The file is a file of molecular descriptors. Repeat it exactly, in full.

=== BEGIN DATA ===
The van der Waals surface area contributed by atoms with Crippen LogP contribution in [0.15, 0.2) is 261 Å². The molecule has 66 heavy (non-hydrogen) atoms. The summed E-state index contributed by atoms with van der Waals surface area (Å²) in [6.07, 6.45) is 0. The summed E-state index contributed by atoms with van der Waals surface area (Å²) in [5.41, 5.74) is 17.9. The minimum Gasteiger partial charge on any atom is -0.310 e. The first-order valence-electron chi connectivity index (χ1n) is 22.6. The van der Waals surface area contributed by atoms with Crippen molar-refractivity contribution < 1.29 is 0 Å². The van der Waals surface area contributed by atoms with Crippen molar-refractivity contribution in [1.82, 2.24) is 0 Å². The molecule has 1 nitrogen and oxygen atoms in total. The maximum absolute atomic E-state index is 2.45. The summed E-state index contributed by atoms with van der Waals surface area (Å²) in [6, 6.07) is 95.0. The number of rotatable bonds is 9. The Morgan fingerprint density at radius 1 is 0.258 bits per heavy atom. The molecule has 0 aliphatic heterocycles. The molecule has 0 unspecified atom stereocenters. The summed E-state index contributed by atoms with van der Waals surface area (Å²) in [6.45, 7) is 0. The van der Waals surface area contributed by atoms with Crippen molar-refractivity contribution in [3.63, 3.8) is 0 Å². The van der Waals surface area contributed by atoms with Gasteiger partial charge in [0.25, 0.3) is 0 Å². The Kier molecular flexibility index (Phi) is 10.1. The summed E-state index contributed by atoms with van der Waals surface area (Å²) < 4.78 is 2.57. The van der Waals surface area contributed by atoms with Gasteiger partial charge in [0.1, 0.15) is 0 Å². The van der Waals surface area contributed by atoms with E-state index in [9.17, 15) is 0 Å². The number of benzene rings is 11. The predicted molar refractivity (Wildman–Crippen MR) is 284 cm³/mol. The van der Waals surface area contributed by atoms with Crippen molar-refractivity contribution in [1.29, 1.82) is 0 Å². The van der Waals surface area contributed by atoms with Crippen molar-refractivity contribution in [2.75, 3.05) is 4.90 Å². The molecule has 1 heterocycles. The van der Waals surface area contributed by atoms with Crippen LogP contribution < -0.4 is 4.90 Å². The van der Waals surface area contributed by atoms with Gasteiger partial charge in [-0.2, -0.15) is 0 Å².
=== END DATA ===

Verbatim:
The van der Waals surface area contributed by atoms with Crippen LogP contribution in [0.15, 0.2) is 261 Å². The molecule has 66 heavy (non-hydrogen) atoms. The summed E-state index contributed by atoms with van der Waals surface area (Å²) in [6.07, 6.45) is 0. The summed E-state index contributed by atoms with van der Waals surface area (Å²) in [5.41, 5.74) is 17.9. The minimum Gasteiger partial charge on any atom is -0.310 e. The first-order valence-electron chi connectivity index (χ1n) is 22.6. The van der Waals surface area contributed by atoms with Crippen molar-refractivity contribution < 1.29 is 0 Å². The van der Waals surface area contributed by atoms with Crippen molar-refractivity contribution in [1.82, 2.24) is 0 Å². The molecule has 1 nitrogen and oxygen atoms in total. The maximum absolute atomic E-state index is 2.45. The summed E-state index contributed by atoms with van der Waals surface area (Å²) in [6, 6.07) is 95.0. The number of rotatable bonds is 9. The Morgan fingerprint density at radius 1 is 0.258 bits per heavy atom. The molecule has 0 aliphatic heterocycles. The molecule has 0 unspecified atom stereocenters. The summed E-state index contributed by atoms with van der Waals surface area (Å²) in [6.45, 7) is 0. The van der Waals surface area contributed by atoms with Crippen molar-refractivity contribution in [3.63, 3.8) is 0 Å². The van der Waals surface area contributed by atoms with Gasteiger partial charge in [0.25, 0.3) is 0 Å². The Kier molecular flexibility index (Phi) is 10.1. The summed E-state index contributed by atoms with van der Waals surface area (Å²) < 4.78 is 2.57. The van der Waals surface area contributed by atoms with Gasteiger partial charge in [0.1, 0.15) is 0 Å². The van der Waals surface area contributed by atoms with E-state index in [9.17, 15) is 0 Å². The number of benzene rings is 11. The predicted molar refractivity (Wildman–Crippen MR) is 284 cm³/mol. The van der Waals surface area contributed by atoms with Crippen molar-refractivity contribution in [1.29, 1.82) is 0 Å². The van der Waals surface area contributed by atoms with Crippen molar-refractivity contribution in [2.75, 3.05) is 4.90 Å². The molecule has 1 heterocycles. The van der Waals surface area contributed by atoms with Crippen LogP contribution < -0.4 is 4.90 Å². The van der Waals surface area contributed by atoms with Gasteiger partial charge in [-0.2, -0.15) is 0 Å².